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Stillbirth and miscarriage are ‘specific risk factors for stroke’

Posted: 04/07/2022

The British Medical Journal has recently published research which confirms that there is a link between pregnancy loss and a woman’s risk of suffering a stroke. The study, which considered outcomes for more than 600,000 women across seven countries, confirmed that the more miscarriages or stillbirths a woman experiences, the higher her risk of having a stroke.

The results of the study showed that women with infertility were at an increased risk of non-fatal stroke, and women who had experienced a miscarriage or stillbirth were at an increased risk of both non-fatal and fatal stroke. In an article for The Conversation, the authors of the research highlighted the key statistics from the report, including:

  • When compared with women who had not had a miscarriage, women reporting a miscarriage had an 11% higher risk of a non-fatal stroke, and 17% higher risk of a fatal stroke.
  • The risk of stroke increased with each miscarriage – compared with women who had never miscarried, women who had three or more miscarriages had a 35% higher risk for non-fatal stroke, and an 82% higher risk of fatal strokes.
  • Women who had experienced a stillbirth had a 31% higher risk of non-fatal strokes, and a 7% higher risk of fatal strokes.
  • Women who had experienced two or more stillbirths had a 26% higher risk of fatal strokes.

Interestingly, the research identified an increased risk for different subtypes of stroke following different types of pregnancy loss. There are two different categories of stroke: ischaemic strokes, which are those caused by a clot blocking the blood supply to the brain, and haemorrhagic strokes, which are caused by bleeding from a burst blood vessel.

The study confirmed that ‘the increased risk of stroke associated with infertility or recurrent stillbirths was mainly driven by a single stroke subtype (non-fatal ischaemic stroke and fatal haemorrhagic stroke), while the increased risk of stroke associated with recurrent miscarriages was driven by both subtypes’.

While the reason behind the increased risk of stroke needs further investigation, the researchers have suggested possible explanations, including that ‘problems with endothelial cells (which control vascular relaxation and contraction as well as release blood clotting enzymes) might lead to pregnancy loss through problems with the placenta. These problems also relate to how blood vessels dilate and get inflamed or blocked during a stroke.’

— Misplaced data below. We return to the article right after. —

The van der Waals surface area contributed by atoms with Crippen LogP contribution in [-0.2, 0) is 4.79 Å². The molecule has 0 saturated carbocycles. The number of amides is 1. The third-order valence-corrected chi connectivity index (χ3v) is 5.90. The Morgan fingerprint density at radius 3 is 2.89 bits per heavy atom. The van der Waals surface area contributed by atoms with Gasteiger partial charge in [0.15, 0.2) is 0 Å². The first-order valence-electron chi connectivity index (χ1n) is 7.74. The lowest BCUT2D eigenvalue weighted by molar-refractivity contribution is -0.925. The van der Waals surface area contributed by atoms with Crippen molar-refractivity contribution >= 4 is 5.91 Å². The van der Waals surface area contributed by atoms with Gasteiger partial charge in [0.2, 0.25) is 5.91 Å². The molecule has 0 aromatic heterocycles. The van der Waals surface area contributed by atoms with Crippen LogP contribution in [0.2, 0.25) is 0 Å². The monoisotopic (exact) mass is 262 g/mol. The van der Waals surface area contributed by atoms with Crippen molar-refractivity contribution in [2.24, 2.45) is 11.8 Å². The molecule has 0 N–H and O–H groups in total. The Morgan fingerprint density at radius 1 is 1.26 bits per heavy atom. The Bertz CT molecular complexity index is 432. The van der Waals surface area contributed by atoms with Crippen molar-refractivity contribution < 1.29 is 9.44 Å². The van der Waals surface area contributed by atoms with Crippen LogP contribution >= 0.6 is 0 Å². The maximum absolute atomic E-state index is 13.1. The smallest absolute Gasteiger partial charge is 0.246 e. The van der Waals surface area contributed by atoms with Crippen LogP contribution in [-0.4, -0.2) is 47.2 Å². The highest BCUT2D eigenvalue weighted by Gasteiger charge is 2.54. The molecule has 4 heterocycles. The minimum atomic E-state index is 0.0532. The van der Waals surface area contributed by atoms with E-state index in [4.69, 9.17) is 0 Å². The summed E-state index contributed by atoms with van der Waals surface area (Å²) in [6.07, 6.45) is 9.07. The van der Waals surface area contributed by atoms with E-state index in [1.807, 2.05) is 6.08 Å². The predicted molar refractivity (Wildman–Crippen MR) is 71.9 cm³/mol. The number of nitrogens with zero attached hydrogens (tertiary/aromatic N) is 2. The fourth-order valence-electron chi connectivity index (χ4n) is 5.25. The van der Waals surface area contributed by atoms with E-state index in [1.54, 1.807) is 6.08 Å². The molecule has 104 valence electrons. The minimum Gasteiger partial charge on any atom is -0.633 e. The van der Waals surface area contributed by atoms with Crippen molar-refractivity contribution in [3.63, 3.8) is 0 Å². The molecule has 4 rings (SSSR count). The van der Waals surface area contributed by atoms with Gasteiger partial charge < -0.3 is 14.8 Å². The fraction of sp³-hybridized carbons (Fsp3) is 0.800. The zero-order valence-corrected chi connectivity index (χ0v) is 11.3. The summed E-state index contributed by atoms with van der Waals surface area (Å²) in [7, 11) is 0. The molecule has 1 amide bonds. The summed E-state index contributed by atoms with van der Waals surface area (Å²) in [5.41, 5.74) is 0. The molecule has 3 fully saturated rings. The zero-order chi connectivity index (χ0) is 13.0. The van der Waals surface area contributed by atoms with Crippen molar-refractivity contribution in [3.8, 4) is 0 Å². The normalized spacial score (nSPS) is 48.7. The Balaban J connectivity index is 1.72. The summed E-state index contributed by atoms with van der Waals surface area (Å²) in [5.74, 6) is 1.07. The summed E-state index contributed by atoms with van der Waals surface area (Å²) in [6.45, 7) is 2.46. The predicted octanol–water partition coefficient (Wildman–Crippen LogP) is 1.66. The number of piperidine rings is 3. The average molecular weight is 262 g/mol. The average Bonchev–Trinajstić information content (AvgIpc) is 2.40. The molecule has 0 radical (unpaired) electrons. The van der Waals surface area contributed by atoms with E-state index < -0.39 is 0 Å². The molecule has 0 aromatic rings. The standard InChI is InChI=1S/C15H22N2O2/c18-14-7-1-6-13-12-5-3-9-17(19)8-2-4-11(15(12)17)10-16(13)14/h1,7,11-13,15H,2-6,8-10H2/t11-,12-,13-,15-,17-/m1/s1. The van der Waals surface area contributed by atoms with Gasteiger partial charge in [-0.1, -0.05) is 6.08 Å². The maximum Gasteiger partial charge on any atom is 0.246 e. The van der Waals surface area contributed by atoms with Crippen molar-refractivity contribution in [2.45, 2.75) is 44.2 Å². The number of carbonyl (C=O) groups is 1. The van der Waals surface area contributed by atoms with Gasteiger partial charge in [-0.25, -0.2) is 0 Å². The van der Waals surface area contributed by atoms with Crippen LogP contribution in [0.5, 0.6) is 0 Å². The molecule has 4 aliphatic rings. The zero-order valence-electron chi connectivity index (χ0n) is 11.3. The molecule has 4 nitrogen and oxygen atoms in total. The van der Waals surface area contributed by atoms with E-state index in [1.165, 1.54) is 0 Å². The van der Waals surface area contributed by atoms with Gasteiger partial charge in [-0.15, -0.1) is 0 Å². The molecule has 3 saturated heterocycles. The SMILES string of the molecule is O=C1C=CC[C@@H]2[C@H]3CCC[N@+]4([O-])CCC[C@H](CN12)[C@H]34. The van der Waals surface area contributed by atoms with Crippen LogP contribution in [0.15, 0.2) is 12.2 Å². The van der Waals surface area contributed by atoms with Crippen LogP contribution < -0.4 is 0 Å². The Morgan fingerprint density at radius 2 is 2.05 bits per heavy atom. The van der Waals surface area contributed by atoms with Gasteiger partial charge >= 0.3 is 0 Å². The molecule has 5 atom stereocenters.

The conclusion to this research emphasises the fact that these findings should be used by doctors to improve outcomes for women:A history of recurrent miscarriages and death or loss of a baby before or during birth could be considered a female specific risk factor for stroke, with differences in risk according to stroke subtypes. These findings could contribute to improved monitoring and stroke prevention for women with such a history.’

In commenting on the clinical implications, the researchers suggest that women who have experienced multiple miscarriages and stillbirths should receive earlier monitoring for stroke risk factors, including raised blood pressure and blood sugar levels. They should also be provided with information about adopting a healthy lifestyle to reduce their own risk. This would include stopping smoking, and eating well and exercising to maintain a healthy weight.   

Sarah Hibberd, a clinical negligence lawyer specialising in both maternal injury claims and stroke cases, has commented: “While this is difficult news for anyone who has already gone through the significant trauma of infertility or losing a child, this research will help to identify women who are more at risk of stroke, so that they can be properly monitored and preventative measures can be taken to reduce their risk.

“Doctors should be aware of their patient’s reproductive history, and how that impacts on their stroke risk, so it can be taken into account when advising on treatment options or lifestyle changes. Doctors should also be alert to identifying the signs and symptoms of TIAs (mini strokes) and strokes to ensure that anyone having a stroke receives prompt and appropriate treatment to reduce the extent of their injury.”  

If you have any concerns about medical treatment you have received before or after a stroke, or during your pregnancy, please do not hesitate to contact our specialist clinical negligence team for a free no obligation discussion.

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